RS Do a lot of parents try to show their affection to their kids by buying them things rather than spending time with them?
WD Yes, too many parents try to buy their kids off. That’s especially a problem in divorce situations, where both parents try to buy the kids’ affections by spoiling them, but it also happens in nondivorce families. Parents also try to buy their kids off by not being strict enough when the kids need a little strictness. They want to be popular with their kids and often are afraid to come down hard with rules. It’s the idea that “my kid’s not going to like me if I tell him no.”
“[Parents] want to be popular with their kids and often are afraid to come down hard with rules.”
RS We hear a great deal today about the importance of instilling self-esteem in our children. Is this important in your view?
WD Not as an end in itself. Self-esteem is a perfectly good thing for people to have, but it should be the result of good behavior. In other words, you should feel good about yourself because you’ve done something right. Children shouldn’t go around saying “I’m terrific” no matter how they’re behaving. We want to promote self-esteem that comes from achievement and from service to others. But when the child has done something wrong, the child should feel bad about that. I’m not saying that the child should go around saying “I’m a bad person,” but the child should say, “I did a bad thing, and I can learn to do better.”
RS A lot of the parenting literature today seems to espouse a me-first type of self-esteem rather than the kind of self-esteem you’re talking about.
WD Yes, it’s very self-centered, and that’s a tremendous problem for kids. Raising self-centered kids is not good for society, but it’s also not good for their own mental health to be completely self-absorbed. That’s when people have all these psychosomatic illnesses—when they spend all their time thinking and worrying about themselves.
RS So how can parents instill the right kind of self-esteem in their children?
WD Through high expectations and communicating to your child that you know he or she can do better. For instance, telling your child: “We know you can learn how to read.” “We know you can stop hitting your sister.” “We know you can help your dad mow the lawn.” Encourage the kids to do it. When they do, tell them, “Isn’t that great? You read the book!” “You were nice to your sister!” “You mowed the whole backyard!” And then the child feels good about something he or she did, and deserves to feel good.
RS In your experience, what is the most common mistake parents make today in raising their children?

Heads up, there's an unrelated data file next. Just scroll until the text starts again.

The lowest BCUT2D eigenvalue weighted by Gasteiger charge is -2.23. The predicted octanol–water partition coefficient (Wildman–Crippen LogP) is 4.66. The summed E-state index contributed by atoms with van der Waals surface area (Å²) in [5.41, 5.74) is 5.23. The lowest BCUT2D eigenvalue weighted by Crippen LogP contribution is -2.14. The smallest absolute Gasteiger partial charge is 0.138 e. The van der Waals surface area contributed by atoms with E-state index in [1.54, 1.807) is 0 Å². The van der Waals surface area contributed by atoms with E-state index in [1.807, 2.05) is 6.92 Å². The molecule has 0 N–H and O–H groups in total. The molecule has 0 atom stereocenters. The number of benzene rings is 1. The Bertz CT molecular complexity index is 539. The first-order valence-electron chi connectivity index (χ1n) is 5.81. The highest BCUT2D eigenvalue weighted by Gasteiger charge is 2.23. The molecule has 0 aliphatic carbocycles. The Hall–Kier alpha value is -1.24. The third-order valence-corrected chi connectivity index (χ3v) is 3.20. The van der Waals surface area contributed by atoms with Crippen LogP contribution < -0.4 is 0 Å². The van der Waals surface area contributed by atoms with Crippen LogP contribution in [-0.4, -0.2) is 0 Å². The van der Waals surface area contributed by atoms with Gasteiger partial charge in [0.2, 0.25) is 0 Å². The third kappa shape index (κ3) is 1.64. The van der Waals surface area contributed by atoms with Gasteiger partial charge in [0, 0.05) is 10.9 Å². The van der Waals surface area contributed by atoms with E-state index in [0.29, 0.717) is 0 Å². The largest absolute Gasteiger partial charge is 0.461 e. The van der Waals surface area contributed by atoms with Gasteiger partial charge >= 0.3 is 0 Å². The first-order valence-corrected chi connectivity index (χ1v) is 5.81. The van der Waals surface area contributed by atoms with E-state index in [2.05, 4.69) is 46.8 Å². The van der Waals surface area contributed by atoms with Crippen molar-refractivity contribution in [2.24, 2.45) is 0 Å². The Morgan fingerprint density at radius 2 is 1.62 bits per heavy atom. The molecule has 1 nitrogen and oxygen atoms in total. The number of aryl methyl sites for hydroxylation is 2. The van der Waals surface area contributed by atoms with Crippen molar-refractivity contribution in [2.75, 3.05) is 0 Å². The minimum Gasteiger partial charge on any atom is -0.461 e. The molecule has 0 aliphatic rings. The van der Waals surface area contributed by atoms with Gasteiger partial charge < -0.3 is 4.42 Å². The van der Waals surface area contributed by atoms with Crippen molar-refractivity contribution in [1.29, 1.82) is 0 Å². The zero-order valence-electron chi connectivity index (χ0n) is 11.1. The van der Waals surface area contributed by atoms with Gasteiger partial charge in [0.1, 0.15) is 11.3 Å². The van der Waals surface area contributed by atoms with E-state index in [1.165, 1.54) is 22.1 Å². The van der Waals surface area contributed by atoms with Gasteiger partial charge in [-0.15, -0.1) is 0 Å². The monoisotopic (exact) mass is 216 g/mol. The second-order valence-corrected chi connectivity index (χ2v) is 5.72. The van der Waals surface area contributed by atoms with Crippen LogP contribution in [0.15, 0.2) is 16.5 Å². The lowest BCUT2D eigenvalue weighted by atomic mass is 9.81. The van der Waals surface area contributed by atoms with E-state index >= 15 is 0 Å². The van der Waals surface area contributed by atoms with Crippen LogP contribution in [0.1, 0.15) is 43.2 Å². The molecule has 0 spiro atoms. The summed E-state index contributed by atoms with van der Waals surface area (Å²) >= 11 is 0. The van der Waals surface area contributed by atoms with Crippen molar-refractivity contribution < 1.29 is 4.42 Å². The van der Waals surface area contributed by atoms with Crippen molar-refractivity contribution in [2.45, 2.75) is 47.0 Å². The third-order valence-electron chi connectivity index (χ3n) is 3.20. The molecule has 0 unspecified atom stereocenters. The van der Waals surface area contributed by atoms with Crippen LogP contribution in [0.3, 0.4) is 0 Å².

WD Thinking that kids are so fragile that they can’t handle challenges or a responsibility that’s new. That’s the biggest mistake parents make, and related to that is thinking that kids don’t want or need guidance because it stifles their creativity. That’s wrong too. Kids thrive on guidance; it helps them become autonomous, creative people. Kids like to take on challenges. That’s how they develop their strengths.
RS Certainly stick-to-itiveness and persevering in the face of challenges are important character traits. What are some other important qualities parents should try to instill in their children?
WD The core universal values that every civilization needs to have for a civilized life: mainly truthfulness, compassion, a sense of personal responsibility, respect for other people and respect for authority.
RS There was a time when parents generally believed that morals were defined by the Bible, and they imposed those morals on their children. Do you see anything unhealthy in that?
WD No, I don’t see anything unhealthy about that. I think that the Bible is a perfectly good source of values. But I think that in our very diverse, pluralistic, modern society there are other good sources as well. There are a lot of stirring stories in history and in American and English literature that exemplify good values, and they’re things that kids can learn from.
RS You mentioned at the beginning of the interview that you think parenting has improved since you wrote Greater Expectations. Do you think this trend will continue?
WD I hope so. I tend to be optimistic. I think the way the country has responded to the horrible September 11 tragedy—where people pull together as a community and young people are showing concern for those who are suffering—those are all things that show we have the potential to really pull it together. It seems like we’ve all shifted priorities a bit, and that’s the silver lining around the horrible cloud.